Matthew 13: 24-30
Jer. 7: 1-11/ Ps 84: 3-6, 8, 11
…while you are pulling the weeds, you may uproot the wheat with them. Let both grow together until the harvest.
(Matthew 13: 29-30)
In God have faith and do not fear
If weeds of hate among us grow,
Not long to wait, His Judgment’s near
Our God is great, His love will show.
Jesus told them another parable: “The kingdom of heaven is like a man who sowed good seed in his field. But while everyone was sleeping, his enemy came and sowed weeds among the wheat, and went away. When the wheat sprouted and formed heads, then the weeds also appeared. The owner’s servants came to him and said, ‘Sir, didn’t you sow good seed in your field? Where then did the weeds come from?’ He replied, ‘An enemy did this.’ The servants asked him, ‘Do you want us to go and pull them up?’ ‘No,’ he answered, ‘because while you are pulling the weeds, you may uproot the wheat with them. Let both grow together until the harvest. At that time I will tell the harvesters: First collect the weeds and tie them in bundles to be burned; then gather the wheat and bring it into my barn.’ ” (Matthew 13: 24-30)
Only the Gospel of Matthew contains this parable of the weeds sown among the wheat. It contains both similarities and differences with the other parable preceding it. Like the Parable of the Sower, it talks about the kingdom of God here on earth, about the analogies of sower, seeds and earth, and about the presence of evil that thwarts the plans of God. But while the first parable illustrates the different kinds of soil, the second relates two different kinds of seeds, the bad and the good. Where evil snatches and chokes the good seeds in the first parable, it sows its own bad seeds among the good ones in the second parable.
Like the Parable of the Sower, this Parable of the Weeds Among the Wheat is just as rich with lessons that our Lord is teaching His followers, both then and now. First of all, Jesus is telling us in this parable that the kingdom of God here on earth is not (yet) perfect. I think by “kingdom” our Lord is not referring to the world, but more likely to His Church. The devil has planted bad seeds in our community and in our Church so that God’s kingdom may not prosper here on earth. Even from the very start, a bad seed had already been sown among the apostles of Jesus. Judas was a sign that the Church built by Christ on earth would not be perfect, but would undergo so much trials and persecutions, both outside and within. In its early growth, we read about other bad seeds, like Ananias and Sapphira, who were cut off from the community for trying to deceive the Holy Spirit (Acts 5:1-10), and Simon the magician, who offered money to Peter for the Spirit’s power (Acts 8:9,18-24).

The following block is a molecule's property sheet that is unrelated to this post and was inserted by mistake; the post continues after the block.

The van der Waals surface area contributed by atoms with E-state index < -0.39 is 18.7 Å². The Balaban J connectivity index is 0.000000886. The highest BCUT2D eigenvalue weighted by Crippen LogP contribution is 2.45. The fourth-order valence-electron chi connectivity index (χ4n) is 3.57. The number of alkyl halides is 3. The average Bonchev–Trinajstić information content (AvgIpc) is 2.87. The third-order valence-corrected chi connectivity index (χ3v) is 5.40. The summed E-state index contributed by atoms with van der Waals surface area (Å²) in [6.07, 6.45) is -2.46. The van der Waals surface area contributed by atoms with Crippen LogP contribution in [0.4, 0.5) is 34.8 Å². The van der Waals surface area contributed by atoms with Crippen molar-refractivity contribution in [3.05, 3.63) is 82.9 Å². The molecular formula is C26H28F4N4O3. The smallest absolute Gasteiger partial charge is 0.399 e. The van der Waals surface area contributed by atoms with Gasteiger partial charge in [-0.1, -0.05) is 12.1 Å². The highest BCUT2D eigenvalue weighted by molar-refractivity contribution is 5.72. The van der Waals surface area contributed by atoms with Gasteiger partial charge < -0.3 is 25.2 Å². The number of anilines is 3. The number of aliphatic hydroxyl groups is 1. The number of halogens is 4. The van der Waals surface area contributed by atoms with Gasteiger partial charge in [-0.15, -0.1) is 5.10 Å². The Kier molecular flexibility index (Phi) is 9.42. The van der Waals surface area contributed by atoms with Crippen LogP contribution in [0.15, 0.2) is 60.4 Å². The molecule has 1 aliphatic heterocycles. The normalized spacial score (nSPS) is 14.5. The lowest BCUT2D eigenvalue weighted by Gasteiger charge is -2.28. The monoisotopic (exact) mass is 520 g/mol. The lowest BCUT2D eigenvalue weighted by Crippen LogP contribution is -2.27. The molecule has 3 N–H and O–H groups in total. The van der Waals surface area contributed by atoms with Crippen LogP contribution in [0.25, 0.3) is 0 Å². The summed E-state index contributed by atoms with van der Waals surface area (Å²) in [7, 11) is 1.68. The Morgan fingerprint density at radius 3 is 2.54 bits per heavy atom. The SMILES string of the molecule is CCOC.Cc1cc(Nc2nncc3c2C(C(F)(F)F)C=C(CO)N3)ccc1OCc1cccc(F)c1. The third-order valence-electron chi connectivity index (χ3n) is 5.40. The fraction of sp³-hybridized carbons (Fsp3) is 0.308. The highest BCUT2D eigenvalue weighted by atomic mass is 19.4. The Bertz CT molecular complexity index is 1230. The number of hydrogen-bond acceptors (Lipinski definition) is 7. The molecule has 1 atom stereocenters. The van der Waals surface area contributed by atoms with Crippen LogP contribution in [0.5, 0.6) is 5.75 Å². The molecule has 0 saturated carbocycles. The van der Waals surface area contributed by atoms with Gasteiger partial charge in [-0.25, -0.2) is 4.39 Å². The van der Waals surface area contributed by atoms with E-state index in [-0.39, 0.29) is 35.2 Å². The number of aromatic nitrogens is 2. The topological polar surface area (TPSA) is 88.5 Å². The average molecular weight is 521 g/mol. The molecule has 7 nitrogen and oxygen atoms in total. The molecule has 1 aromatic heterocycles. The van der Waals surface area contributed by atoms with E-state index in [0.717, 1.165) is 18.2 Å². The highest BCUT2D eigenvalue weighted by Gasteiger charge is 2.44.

The kingdom of God (the Church) here on earth continues to grow by leaps and bounds, but it does not make a claim to be pure and perfect. In fact, many Catholics have left the faith because of its imperfections. They cite the many cases of homosexual priests and bishops, and other pastors of the church accused of adultery or secret marriages. But this is precisely what our Lord’s parable was prophesying about – the devil would continue to sow bad seeds (called tares) in the kingdom. Tares look almost like wheat, but they are actually weeds. Jesus tells us not to worry about them, as if saying, “Let them stay. Who knows, they might be converted. If not, then in the end they will receive their just desserts.” Let us not be too hasty about weeding them out, for in the process we may offend others with weaker faith who would not understand. Jesus tells us to be patient; Judgment will come in His time.
Thank You, Lord for making us see that there will always be evil in the world just as there will always be defects in our Church. Help us to be steadfast in our faith, never to be discouraged by imperfections, but to put our trust and hope in Your perfect plan. Amen.
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